Erin arrived from China a week ago. She’d been there on tour with her orchestra and was on her way back to Montreal, by way of “home” in the Kootenays for a week or so. She had picked up a killer cold in China and spent the better part of the week recovering from that and from the loss of a day and a night or two what with the jetlag, dateline, red-eye flight and the inevitable sleep deprivation of a tour. She brought back photos of the terra cotta army and the Great Wall, as well as of smoggy cities, video arcades in dodgy underground plazas where she fascinated the Chinese teens with her mastery of the motocross game or some-such, markets, plazas, beaches and the like.
I killed chickens. After being vegetarian for the better part of 20 years and having two or three other avowed veg-heads in the family, I was betrayed last summer when both Erin and Sophie decided to start eating meat. My own vegetarianism suddenly seemed like rather a large family inconvenience. So I decided that if I could make my peace with the whole farmyard to table business by immersing myself in it, I’d feel okay about parting from my vegetarian ways. The task I set myself was to kill our own surplus chickens. I selected three of our now-maturing roosters, inverted them in a killing cone so that they settled into somnolence, cut their jugulars, bled them out, dipped and plucked and gutted and dressed them. Into the freezer they went.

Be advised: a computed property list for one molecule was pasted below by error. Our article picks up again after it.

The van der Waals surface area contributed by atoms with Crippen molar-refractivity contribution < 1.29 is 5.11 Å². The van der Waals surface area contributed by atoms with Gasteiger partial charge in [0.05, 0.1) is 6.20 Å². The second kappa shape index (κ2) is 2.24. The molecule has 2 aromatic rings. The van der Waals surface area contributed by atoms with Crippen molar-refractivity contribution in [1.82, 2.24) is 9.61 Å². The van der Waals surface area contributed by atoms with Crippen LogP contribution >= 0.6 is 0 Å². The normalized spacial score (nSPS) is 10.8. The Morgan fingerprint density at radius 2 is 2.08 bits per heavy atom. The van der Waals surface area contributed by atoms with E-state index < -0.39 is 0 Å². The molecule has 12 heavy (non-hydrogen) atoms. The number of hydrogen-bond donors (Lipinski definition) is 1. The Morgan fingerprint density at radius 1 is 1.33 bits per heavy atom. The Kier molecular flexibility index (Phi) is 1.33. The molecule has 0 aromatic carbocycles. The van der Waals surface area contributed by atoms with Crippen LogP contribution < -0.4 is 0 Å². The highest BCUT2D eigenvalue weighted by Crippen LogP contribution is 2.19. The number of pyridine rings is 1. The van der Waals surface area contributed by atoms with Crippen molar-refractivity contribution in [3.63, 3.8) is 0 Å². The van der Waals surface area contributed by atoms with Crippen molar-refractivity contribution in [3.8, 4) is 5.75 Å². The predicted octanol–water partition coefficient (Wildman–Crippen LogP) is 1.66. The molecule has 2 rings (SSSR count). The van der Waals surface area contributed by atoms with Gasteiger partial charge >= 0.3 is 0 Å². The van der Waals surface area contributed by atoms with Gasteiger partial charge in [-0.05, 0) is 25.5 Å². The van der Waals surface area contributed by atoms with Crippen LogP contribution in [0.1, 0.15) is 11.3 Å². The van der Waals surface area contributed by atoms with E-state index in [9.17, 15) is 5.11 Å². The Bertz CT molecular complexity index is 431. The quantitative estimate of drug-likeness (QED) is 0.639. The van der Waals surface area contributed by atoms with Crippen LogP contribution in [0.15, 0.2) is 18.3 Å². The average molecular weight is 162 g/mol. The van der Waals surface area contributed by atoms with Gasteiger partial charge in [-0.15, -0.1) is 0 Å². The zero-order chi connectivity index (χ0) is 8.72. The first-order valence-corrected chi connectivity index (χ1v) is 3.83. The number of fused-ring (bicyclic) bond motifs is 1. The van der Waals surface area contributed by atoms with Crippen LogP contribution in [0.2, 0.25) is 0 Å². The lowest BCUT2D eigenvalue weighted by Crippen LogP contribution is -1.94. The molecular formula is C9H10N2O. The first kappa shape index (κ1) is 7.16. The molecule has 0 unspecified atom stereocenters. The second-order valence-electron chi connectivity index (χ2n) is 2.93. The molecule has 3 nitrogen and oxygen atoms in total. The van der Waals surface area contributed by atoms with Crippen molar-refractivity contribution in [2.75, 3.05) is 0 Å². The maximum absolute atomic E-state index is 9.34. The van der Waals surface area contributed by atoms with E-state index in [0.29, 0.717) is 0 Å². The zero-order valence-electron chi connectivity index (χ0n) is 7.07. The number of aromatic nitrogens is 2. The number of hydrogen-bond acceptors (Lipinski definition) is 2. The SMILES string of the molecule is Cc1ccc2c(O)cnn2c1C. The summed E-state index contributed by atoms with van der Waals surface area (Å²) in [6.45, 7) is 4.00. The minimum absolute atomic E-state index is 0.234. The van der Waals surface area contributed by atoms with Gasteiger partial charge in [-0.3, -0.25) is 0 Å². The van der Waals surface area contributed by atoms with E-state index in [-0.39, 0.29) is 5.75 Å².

We ate one as part of our Festivus Fondue Feast, along with plenty of cheese and veggies and some venison sausage from a friend. I’m not sure I would have been ready to eat it right after the butchering, but the couple of weeks in the freezer allowed some emotional distance for me. I ate it. It was yummy. I feel like an honest carnivore now.
Festivus was great. It snowed a delicious 35 cm of light-as-a-feather white snow overnight and through the day. It was the first big snowfall in a couple of weeks. “It’s another Festivus miracle!” said Fiona.
I worried that the lack of all the decorations and music and traditional Christmas rituals would keep it from being special enough, but it was fine. We started the day with fresh-baked cinnamon buns. We opened gifts. Fiona gave me a set of six computer-printed coupons for Free Massages courtesy of herself (she gives great massages!). She imprinted my name on them so they couldn’t be stolen and redeemed by other family members. “And,” she warned me, “I deleted the file on the computer so you couldn’t print any extras.” She’s got really good business sense, this girl!
The Fondue Feast was swiss cheese to start with veggies and meat, and then chocolate with fruit to finish. After the Feast, we held the Airing of Grievances during which, according to the Seinfeld episode in question, “you state all the ways that your family members have disappointed you over the previous year.” Kind of a dangerous place to go, but the kids handled it with humour and sensitivity and a sense of good fun. I’m thankful we never got to the feats of strength, though there had been talk of tickle fights in lieu.
Then we finished the evening by listening to Erin practice the Bach Chaconne in the kitchen.